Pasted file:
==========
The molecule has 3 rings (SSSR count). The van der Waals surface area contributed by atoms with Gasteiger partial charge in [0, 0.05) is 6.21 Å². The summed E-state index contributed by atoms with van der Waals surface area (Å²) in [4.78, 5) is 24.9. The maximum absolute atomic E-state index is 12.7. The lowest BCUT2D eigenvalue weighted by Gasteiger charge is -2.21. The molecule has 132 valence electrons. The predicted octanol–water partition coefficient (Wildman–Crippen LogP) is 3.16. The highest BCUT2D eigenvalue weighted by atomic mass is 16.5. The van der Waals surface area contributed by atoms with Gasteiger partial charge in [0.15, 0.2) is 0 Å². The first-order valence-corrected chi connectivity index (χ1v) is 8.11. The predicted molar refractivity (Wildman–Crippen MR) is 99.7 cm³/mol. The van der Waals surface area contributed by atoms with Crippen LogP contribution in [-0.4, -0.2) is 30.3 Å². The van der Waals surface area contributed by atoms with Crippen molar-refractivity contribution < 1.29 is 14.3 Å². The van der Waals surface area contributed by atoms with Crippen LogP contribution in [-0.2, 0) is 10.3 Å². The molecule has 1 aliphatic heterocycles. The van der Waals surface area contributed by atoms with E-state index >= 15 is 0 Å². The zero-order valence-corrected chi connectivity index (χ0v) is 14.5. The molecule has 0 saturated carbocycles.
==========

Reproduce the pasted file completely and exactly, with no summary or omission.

The molecule has 3 rings (SSSR count). The van der Waals surface area contributed by atoms with Gasteiger partial charge in [0, 0.05) is 6.21 Å². The summed E-state index contributed by atoms with van der Waals surface area (Å²) in [4.78, 5) is 24.9. The maximum absolute atomic E-state index is 12.7. The lowest BCUT2D eigenvalue weighted by Gasteiger charge is -2.21. The molecule has 132 valence electrons. The predicted octanol–water partition coefficient (Wildman–Crippen LogP) is 3.16. The highest BCUT2D eigenvalue weighted by atomic mass is 16.5. The van der Waals surface area contributed by atoms with Gasteiger partial charge in [0.15, 0.2) is 0 Å². The first-order valence-corrected chi connectivity index (χ1v) is 8.11. The predicted molar refractivity (Wildman–Crippen MR) is 99.7 cm³/mol. The van der Waals surface area contributed by atoms with Crippen LogP contribution in [-0.4, -0.2) is 30.3 Å². The van der Waals surface area contributed by atoms with Crippen molar-refractivity contribution < 1.29 is 14.3 Å². The van der Waals surface area contributed by atoms with Crippen LogP contribution in [-0.2, 0) is 10.3 Å². The molecule has 1 aliphatic heterocycles. The van der Waals surface area contributed by atoms with E-state index >= 15 is 0 Å². The zero-order valence-corrected chi connectivity index (χ0v) is 14.5. The molecule has 0 saturated carbocycles.